Combined with the skilful Portugal international Jorge Cadete, it gave Celtic a kind of erratic brilliance. The Hoops couldn’t match Rangers’ superior consistency, but they could be thrilling to watch. A 3-3 draw in the middle of the decade (goalscorers included Laudrup, Collins, Ally McCoist and Van Hooijdonk) was a high-calibre thriller.
In 1997, Celtic welcomed the arrival of a man to combine quality with reliability at last. Henrik Larsson, dreadlocks flowing, tongue poking, made an impact as Celtic finally broke Rangers’ league monopoly. He’d go on to score 242 goals in seven seasons and briefly combined with elite Aussie target man Mark Viduka at the end of the decade.
Yet while Larsson was the jewel in the crown of Celtic’s imported attackers, his spell also signposted the end of an era. By the early 2000s, it was frequently asked why Larsson – a player good enough for almost any club in the world (as he’d later prove at Barcelona and, briefly, Manchester United) would play in the Scottish league. Even for clubs with the global reputation of Rangers and Celtic, attracting top talent was becoming trickier.
STORY Larsson at Manchester United: how a 10-week loanee made a major impact
Some might point out that Rangers’ financial muscle came via money the club simply didn’t have (although they would hardly be alone there). However, wider forces were at play too.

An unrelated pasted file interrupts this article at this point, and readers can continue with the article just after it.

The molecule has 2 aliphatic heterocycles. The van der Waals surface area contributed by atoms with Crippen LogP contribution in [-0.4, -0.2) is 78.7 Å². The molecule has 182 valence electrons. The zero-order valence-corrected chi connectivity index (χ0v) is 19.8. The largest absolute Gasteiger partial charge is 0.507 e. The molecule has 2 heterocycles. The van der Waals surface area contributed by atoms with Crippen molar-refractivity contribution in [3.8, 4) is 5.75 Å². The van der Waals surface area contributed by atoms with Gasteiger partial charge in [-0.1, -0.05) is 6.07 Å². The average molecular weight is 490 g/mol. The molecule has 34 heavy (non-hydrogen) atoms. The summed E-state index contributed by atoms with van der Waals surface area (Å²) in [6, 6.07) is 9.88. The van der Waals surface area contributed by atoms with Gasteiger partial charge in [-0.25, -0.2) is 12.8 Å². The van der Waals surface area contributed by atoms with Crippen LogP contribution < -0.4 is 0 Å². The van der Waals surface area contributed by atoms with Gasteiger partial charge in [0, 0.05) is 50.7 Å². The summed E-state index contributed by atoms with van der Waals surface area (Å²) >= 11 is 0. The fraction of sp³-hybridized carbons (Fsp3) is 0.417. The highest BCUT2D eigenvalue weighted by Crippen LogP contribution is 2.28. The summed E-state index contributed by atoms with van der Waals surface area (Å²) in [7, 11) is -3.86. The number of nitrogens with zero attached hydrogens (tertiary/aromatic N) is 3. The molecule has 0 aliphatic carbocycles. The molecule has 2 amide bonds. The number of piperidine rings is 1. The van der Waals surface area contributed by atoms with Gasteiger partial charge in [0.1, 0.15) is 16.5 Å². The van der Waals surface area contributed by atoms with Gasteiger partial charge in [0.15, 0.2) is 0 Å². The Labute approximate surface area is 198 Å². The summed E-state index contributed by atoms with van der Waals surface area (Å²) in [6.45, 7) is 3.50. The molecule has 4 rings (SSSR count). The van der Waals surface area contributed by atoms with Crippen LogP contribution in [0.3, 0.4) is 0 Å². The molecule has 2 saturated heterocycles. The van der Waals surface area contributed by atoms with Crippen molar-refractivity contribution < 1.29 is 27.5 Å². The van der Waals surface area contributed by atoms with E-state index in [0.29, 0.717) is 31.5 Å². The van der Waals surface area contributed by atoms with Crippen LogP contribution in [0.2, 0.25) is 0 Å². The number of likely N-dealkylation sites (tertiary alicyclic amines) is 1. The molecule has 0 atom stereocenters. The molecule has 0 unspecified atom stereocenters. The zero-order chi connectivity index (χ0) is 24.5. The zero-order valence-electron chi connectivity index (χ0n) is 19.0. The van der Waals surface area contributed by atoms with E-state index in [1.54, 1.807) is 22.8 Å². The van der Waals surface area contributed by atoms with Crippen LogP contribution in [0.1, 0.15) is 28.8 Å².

Rangers and Celtic could match many other European sides for wages because so much of a club’s income was based on factors such as live attendances, shirt sales and sponsorship more directly related to fanbase size. Rangers in particular were also beneficiaries of a post-Heysel era when English clubs were banned from Europe and therefore found it trickier to attract or keep talent as they had in the early 1980s.
Yet as England’s Premier League found its feet, TV contracts became king. Football in Europe was becoming less about the size of the club and more about the size of the league your club was in. Being in the Premier League, La Liga, Serie A or the Bundesliga – even as an also-ran – became key to wealth and power.
Celtic and Rangers are hardly alone in suffering here. Historic powerhouses such as Steaua Bucharest and Red Star Belgrade – feared across Europe in their pomps – are now in a position where they can’t compete with the likes of Barnsley and Bournemouth when it comes to signing players.
Not that it spells doom for Glasgow’s own giants. It’s worth pointing out that both clubs reached a major European final in the 2000s (two more than was managed in the 1990s) with teams that were more than the some of their parts.
Yet those ‘parts’ are often what pulls a casual football fan to a game. That’s why Celtic versus Rangers in the ’90s still evokes fond memories for many, who recall an era when the size of the names on the shirts were a match for the badges on the front.
WHERE ARE THEY NOW? Martin O'Neill’s Treble-winning Celtic side of 2000/01
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Alex Reid is a freelance journalist and the former digital features editor at FourFourTwo. He has also written for the Guardian, talkSPORT, Boxing News and Sport magazine. Like most Londoners, he is a lifelong supporter of Aberdeen FC. He is deceptively bad in the air for a big man. He has never been a cage fighter.